On the other hand, I have reported more than once about decimated species that crashed an ecosystem or genetic engineering that went awry. Ethicists worry about these mosquito schemes for the same reasons. If we use CRISPR technology to rear and release genetically modified mosquitoes that would then mate with mosquitoes in the wild—and make them sterile or bias reproduction toward non-biting males—there could be all sorts of unforeseen consequences, from surprise mutations to legal disputes. After years of court battles over Monsanto crops that blew into other farmers’ fields, we are looking at insects that could fly right across a country’s border. Indeed, DARPA (the U.S. Defense Advanced Research Projects Agency) is pouring money into mosquito engineering for reasons that might not end up stopping with public health.
All of this makes me nervous, but at least we are not looking at the same huge profit motives that drove engineered crops and all that quite possibly carcinogenic glyphosate through the approval process at supersonic speed. I think about the plasma leakage and hemorrhaging in severe dengue; the pregnant women whose babies were born with microcephaly because of Zika; the fact that “chikungunya” means “to become contorted” because it causes such joint pain … and I find myself nodding when Westby says, “I’m for it. The amount of human suffering caused by these disease-carrying species is unfathomable. Humans aren’t my favorite species, but I don’t want them to suffer.”
Until now, we have swatted at the problem and only made it worse. When children were dying from severe malaria, the temporary solution was to treat bed nets with insecticides and spray insecticide indoors. Now, the mosquitoes are resistant to all insecticide classes and to the best of the anti-malarial drugs. CRISPR could be a better solution—if it is used with tremendous care and not imposed on communities without their okay. I feel more comfortable, though, with the not-for-profit World Mosquito Program, which uses Wolbachia bacteria to prevent mosquitoes from transmitting dengue, Zika, chikungunya, and yellow fever. Many insects naturally carry Wolbachia, but the mosquitoes that transmit these diseases do not. Once a few are infected with Wolbachia, it will spread and stay in that species’ local population, where it will knock out the viruses so they cannot reproduce.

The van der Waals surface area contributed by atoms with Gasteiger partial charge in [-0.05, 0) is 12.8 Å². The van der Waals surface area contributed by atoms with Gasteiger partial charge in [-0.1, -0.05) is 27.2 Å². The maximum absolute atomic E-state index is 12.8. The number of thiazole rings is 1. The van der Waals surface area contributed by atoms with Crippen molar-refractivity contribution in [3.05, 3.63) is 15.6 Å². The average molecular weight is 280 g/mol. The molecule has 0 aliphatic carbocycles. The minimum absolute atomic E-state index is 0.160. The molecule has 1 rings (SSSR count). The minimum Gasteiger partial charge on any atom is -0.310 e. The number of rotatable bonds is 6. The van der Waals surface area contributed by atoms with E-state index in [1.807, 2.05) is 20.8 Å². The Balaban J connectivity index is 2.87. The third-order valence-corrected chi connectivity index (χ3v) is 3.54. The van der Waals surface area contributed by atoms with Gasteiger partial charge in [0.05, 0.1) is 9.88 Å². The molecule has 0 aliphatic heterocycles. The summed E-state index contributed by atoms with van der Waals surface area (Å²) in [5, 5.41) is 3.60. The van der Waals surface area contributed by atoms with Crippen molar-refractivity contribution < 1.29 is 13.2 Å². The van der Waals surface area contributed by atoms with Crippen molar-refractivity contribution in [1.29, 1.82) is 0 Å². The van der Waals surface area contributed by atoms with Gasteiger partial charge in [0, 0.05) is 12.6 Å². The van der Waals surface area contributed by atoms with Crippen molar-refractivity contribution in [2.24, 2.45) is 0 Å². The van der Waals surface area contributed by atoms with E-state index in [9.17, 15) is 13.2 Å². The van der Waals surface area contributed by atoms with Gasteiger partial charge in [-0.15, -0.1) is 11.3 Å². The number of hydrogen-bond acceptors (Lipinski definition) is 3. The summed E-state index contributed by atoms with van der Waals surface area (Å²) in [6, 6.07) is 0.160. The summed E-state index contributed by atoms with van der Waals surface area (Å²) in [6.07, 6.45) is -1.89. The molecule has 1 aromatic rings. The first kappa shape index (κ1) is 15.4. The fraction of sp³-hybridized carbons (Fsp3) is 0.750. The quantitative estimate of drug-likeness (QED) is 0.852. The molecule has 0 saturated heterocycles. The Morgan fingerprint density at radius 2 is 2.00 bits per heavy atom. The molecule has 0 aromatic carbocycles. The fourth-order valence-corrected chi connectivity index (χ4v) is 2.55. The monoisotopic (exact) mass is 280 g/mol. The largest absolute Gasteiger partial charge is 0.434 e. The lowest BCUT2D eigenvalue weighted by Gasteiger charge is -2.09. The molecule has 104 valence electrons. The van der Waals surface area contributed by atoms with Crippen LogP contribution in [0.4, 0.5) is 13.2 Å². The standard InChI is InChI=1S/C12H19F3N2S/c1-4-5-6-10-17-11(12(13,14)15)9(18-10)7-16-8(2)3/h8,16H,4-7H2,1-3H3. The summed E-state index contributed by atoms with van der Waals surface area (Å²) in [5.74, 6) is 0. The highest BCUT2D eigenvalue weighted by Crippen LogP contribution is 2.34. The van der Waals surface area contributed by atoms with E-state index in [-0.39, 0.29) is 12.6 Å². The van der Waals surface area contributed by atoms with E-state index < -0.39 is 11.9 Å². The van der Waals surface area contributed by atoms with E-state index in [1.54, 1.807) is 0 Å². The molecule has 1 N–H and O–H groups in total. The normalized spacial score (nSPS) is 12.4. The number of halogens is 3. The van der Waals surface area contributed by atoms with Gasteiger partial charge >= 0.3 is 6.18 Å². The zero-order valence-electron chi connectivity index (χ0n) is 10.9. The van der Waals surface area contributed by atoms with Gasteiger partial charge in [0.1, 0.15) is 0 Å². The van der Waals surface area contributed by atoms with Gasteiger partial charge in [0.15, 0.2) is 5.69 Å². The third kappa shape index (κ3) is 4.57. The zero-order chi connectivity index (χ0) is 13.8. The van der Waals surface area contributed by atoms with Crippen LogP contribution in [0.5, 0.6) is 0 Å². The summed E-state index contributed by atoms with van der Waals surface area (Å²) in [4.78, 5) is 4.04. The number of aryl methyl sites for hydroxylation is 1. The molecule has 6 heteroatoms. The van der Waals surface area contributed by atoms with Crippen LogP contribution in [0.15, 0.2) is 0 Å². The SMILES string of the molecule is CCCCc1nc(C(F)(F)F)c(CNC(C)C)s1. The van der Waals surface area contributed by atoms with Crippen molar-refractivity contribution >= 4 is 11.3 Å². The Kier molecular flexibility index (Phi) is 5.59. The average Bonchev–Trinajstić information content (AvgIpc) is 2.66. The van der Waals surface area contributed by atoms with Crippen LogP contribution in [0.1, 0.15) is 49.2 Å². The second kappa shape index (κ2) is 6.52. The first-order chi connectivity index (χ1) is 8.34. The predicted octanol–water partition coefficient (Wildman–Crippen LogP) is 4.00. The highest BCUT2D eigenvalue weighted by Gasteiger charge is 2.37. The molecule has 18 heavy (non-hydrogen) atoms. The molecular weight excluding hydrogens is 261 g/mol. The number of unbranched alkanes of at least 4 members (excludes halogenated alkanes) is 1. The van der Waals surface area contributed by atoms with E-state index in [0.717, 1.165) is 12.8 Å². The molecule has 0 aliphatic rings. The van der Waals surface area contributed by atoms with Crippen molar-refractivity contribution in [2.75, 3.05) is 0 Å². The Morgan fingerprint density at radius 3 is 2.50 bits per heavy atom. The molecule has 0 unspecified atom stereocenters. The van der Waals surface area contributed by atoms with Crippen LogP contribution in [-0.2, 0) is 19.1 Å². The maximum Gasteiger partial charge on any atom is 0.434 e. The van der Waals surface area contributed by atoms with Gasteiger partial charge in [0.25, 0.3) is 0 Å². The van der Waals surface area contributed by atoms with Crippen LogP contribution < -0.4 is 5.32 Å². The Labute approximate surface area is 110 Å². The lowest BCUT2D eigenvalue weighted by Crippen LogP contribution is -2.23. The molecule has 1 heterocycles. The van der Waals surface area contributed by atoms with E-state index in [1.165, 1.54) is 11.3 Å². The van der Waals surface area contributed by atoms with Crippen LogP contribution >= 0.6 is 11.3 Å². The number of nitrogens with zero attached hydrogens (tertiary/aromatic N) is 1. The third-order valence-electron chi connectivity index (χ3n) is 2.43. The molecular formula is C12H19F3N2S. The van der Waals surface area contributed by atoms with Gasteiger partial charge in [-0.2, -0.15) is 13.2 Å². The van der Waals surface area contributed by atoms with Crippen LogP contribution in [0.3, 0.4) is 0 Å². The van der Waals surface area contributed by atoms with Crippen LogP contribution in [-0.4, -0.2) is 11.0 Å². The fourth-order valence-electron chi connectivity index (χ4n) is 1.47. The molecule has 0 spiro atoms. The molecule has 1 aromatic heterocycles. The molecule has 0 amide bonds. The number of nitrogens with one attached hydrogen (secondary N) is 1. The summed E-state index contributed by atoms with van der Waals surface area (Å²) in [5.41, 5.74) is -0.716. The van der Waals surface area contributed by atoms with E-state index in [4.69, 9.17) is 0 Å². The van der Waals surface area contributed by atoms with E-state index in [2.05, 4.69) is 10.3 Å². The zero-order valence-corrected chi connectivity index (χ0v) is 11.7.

Wolbachia goes to the root of the problem, keeps the mosquitoes from getting infected in the first place, and does so minimally, with no sexy genetic engineering. It has been rated a “negligible” risk for ecosystems. All of which means we will probably opt for flashier, more murderous methods. Meanwhile, biohackers are making DIY kits available so we can all use CRISPR to edit genes at home, an idea worse than an unlocked gun and charged with the same appeal. I could take my own revenge on the mosquitoes.
If I had their bloodlust.